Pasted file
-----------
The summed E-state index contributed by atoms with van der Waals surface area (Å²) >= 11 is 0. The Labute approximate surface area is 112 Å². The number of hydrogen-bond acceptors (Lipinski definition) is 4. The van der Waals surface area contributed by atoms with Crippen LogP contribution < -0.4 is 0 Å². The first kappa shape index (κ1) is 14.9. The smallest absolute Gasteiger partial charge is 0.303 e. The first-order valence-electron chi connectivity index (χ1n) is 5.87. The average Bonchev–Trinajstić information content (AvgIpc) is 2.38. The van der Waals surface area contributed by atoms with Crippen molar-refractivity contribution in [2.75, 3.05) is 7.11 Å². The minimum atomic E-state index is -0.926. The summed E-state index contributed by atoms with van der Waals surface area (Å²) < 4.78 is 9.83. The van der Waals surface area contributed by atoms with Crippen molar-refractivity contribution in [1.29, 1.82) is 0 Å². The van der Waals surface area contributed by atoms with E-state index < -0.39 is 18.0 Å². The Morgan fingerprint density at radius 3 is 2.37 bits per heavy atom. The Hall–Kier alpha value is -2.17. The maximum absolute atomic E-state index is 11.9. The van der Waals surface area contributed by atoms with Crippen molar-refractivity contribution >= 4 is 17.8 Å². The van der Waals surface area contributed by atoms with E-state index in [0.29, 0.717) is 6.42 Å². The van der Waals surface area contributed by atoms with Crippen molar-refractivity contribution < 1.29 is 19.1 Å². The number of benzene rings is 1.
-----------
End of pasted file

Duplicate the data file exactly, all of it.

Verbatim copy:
The summed E-state index contributed by atoms with van der Waals surface area (Å²) >= 11 is 0. The Labute approximate surface area is 112 Å². The number of hydrogen-bond acceptors (Lipinski definition) is 4. The van der Waals surface area contributed by atoms with Crippen LogP contribution < -0.4 is 0 Å². The first kappa shape index (κ1) is 14.9. The smallest absolute Gasteiger partial charge is 0.303 e. The first-order valence-electron chi connectivity index (χ1n) is 5.87. The average Bonchev–Trinajstić information content (AvgIpc) is 2.38. The van der Waals surface area contributed by atoms with Crippen molar-refractivity contribution in [2.75, 3.05) is 7.11 Å². The minimum atomic E-state index is -0.926. The summed E-state index contributed by atoms with van der Waals surface area (Å²) < 4.78 is 9.83. The van der Waals surface area contributed by atoms with Crippen molar-refractivity contribution in [1.29, 1.82) is 0 Å². The van der Waals surface area contributed by atoms with E-state index < -0.39 is 18.0 Å². The Morgan fingerprint density at radius 3 is 2.37 bits per heavy atom. The Hall–Kier alpha value is -2.17. The maximum absolute atomic E-state index is 11.9. The van der Waals surface area contributed by atoms with Crippen molar-refractivity contribution >= 4 is 17.8 Å². The van der Waals surface area contributed by atoms with E-state index in [0.29, 0.717) is 6.42 Å². The van der Waals surface area contributed by atoms with Crippen molar-refractivity contribution < 1.29 is 19.1 Å². The number of benzene rings is 1.